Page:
Even though we are going to discuss these organs individually it’s important not to lose sight of the fact that the body functions as a unit with all of the parts working and moving together.
So when there is a problem in one system there is almost always some other downstream consequence as a result of the initial issue (4).
This can cause a chain reaction which can often be treated by looking for the “root cause”.
Keep this in mind as we discuss each system!
Also, this is not a complete guide to all of these organ systems.
We could write an entire book on each topic (indeed, books already exist on these topics!), but we can hit the highlights and those issues that most commonly affect people.
Whenever relevant, I will also touch on some of the more controversial and integrative/alternative diagnoses associated with each gland…
#1. Adrenal Gland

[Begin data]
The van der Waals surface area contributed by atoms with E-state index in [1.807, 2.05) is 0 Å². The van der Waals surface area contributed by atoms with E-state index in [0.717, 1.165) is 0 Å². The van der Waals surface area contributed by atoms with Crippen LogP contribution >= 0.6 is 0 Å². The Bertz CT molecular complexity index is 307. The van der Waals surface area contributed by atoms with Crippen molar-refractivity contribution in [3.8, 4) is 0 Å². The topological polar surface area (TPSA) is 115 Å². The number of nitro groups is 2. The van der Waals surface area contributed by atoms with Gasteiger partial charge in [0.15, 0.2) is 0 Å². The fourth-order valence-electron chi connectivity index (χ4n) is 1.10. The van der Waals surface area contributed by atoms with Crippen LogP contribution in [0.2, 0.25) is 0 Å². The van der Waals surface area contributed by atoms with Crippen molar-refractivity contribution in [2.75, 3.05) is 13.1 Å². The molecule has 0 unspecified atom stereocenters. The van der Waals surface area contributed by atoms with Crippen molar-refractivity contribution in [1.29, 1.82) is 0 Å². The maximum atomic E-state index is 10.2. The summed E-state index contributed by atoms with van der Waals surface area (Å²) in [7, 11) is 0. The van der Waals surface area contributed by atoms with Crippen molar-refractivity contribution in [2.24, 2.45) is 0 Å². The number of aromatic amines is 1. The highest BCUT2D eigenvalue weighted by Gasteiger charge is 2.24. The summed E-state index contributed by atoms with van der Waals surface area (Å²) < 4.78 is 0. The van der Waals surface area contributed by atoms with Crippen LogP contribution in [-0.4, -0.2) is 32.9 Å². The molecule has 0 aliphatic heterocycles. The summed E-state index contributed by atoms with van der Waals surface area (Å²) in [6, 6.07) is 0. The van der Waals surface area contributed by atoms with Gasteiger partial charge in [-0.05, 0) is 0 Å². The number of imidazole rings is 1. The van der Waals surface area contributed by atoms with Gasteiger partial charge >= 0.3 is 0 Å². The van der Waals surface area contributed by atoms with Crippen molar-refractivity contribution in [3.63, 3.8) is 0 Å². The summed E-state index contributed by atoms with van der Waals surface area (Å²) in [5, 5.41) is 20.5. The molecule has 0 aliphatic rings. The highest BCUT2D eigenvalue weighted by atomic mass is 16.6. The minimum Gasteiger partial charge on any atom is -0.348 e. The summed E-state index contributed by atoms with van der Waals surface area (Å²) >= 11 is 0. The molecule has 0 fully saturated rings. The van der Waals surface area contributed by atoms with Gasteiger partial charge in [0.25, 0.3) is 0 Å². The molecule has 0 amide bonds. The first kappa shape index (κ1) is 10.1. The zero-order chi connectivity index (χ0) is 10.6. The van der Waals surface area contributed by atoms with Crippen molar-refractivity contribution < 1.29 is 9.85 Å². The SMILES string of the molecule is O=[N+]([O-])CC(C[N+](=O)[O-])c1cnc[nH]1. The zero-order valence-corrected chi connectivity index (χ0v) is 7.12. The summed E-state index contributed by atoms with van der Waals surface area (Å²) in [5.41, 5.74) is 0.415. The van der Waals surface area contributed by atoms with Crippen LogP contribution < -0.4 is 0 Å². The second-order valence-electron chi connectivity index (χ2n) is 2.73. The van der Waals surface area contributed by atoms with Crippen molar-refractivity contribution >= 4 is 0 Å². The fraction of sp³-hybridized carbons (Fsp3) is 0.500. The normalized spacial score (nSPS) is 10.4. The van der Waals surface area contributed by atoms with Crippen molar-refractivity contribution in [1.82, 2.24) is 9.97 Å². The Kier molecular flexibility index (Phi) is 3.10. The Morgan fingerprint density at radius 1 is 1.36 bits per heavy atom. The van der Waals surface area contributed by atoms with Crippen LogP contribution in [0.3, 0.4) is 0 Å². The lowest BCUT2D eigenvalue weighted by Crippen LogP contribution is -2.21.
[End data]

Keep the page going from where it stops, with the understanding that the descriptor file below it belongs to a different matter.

Your adrenals sit on top of your kidneys in your abdomen and are probably best known for their ability to produce cortisol and adrenaline.
Cortisol is often cited as the energy and stress hormone which is secreted in high amounts when your body is under stress.
Adrenaline is another hormone that is secreted during times of “fight or flight” from a portion of your adrenal glands.
Adrenaline helps increase blood pressure, regulate your metabolism, and so on.
Together you can think of your adrenal gland as a gland designed to help you tolerate and manage stress.
Stress is something that we all deal with on a daily basis and we all know that a healthy level of stress is a good thing, but what happens when stress becomes too much?
This is the idea behind the diagnosis of “adrenal fatigue”.
Those with adrenal fatigue often experience the following:
- Constant and chronic daily fatigue
- Sensation of feeling wired but tired
- Reliance on caffeine for energy
- Cravings for sugary and salty foods
- Afternoon crash around 2-3 pm
- Inability to fall asleep despite feeling exhausted
- Reduced quality of sleep
One of the main problems with adrenal fatigue is that people who experience the symptoms associated with this condition often have normal cortisol levels.